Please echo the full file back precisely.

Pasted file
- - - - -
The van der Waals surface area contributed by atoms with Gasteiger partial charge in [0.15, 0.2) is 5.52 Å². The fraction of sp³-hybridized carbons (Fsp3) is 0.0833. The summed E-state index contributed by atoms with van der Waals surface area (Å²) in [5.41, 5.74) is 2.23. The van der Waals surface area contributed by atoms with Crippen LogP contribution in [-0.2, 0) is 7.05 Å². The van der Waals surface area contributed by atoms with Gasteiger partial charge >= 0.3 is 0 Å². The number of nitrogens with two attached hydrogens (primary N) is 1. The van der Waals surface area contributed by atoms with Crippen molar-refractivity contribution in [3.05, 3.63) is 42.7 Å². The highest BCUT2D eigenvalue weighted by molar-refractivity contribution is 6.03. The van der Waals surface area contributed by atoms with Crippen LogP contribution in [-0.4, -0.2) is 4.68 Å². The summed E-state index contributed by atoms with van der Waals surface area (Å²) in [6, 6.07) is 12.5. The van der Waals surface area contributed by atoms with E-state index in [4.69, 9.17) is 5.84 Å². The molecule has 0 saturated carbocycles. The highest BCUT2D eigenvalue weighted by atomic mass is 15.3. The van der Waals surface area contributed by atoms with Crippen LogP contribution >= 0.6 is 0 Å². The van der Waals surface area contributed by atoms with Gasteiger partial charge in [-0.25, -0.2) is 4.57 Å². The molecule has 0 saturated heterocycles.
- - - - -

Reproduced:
The van der Waals surface area contributed by atoms with Gasteiger partial charge in [0.15, 0.2) is 5.52 Å². The fraction of sp³-hybridized carbons (Fsp3) is 0.0833. The summed E-state index contributed by atoms with van der Waals surface area (Å²) in [5.41, 5.74) is 2.23. The van der Waals surface area contributed by atoms with Crippen LogP contribution in [-0.2, 0) is 7.05 Å². The van der Waals surface area contributed by atoms with Gasteiger partial charge >= 0.3 is 0 Å². The number of nitrogens with two attached hydrogens (primary N) is 1. The van der Waals surface area contributed by atoms with Crippen molar-refractivity contribution in [3.05, 3.63) is 42.7 Å². The highest BCUT2D eigenvalue weighted by molar-refractivity contribution is 6.03. The van der Waals surface area contributed by atoms with Crippen LogP contribution in [-0.4, -0.2) is 4.68 Å². The summed E-state index contributed by atoms with van der Waals surface area (Å²) in [6, 6.07) is 12.5. The van der Waals surface area contributed by atoms with E-state index in [4.69, 9.17) is 5.84 Å². The molecule has 0 saturated carbocycles. The highest BCUT2D eigenvalue weighted by atomic mass is 15.3. The van der Waals surface area contributed by atoms with Crippen LogP contribution >= 0.6 is 0 Å². The van der Waals surface area contributed by atoms with Gasteiger partial charge in [-0.25, -0.2) is 4.57 Å². The molecule has 0 saturated heterocycles.